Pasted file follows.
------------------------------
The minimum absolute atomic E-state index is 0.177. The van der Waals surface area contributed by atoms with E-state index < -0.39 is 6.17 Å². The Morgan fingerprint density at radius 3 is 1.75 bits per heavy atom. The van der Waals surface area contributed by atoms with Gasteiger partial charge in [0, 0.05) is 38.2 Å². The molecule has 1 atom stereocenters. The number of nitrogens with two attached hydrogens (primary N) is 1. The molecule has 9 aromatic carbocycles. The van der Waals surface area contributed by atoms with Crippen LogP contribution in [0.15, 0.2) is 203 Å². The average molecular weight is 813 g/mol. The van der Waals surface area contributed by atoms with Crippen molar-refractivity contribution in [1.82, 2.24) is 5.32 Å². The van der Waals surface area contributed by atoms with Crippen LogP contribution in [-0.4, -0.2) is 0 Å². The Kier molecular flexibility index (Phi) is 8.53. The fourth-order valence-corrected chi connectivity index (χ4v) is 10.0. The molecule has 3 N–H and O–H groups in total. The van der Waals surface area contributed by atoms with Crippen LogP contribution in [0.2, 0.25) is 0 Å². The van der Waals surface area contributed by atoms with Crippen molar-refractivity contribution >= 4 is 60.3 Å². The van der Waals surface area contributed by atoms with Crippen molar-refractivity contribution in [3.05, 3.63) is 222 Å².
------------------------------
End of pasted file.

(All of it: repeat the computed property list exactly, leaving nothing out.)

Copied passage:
The minimum absolute atomic E-state index is 0.177. The van der Waals surface area contributed by atoms with E-state index < -0.39 is 6.17 Å². The Morgan fingerprint density at radius 3 is 1.75 bits per heavy atom. The van der Waals surface area contributed by atoms with Gasteiger partial charge in [0, 0.05) is 38.2 Å². The molecule has 1 atom stereocenters. The number of nitrogens with two attached hydrogens (primary N) is 1. The molecule has 9 aromatic carbocycles. The van der Waals surface area contributed by atoms with Crippen LogP contribution in [0.15, 0.2) is 203 Å². The average molecular weight is 813 g/mol. The van der Waals surface area contributed by atoms with Crippen molar-refractivity contribution in [1.82, 2.24) is 5.32 Å². The van der Waals surface area contributed by atoms with Crippen LogP contribution in [-0.4, -0.2) is 0 Å². The Kier molecular flexibility index (Phi) is 8.53. The fourth-order valence-corrected chi connectivity index (χ4v) is 10.0. The molecule has 3 N–H and O–H groups in total. The van der Waals surface area contributed by atoms with Crippen LogP contribution in [0.2, 0.25) is 0 Å². The van der Waals surface area contributed by atoms with Crippen molar-refractivity contribution >= 4 is 60.3 Å². The van der Waals surface area contributed by atoms with Crippen molar-refractivity contribution in [3.05, 3.63) is 222 Å².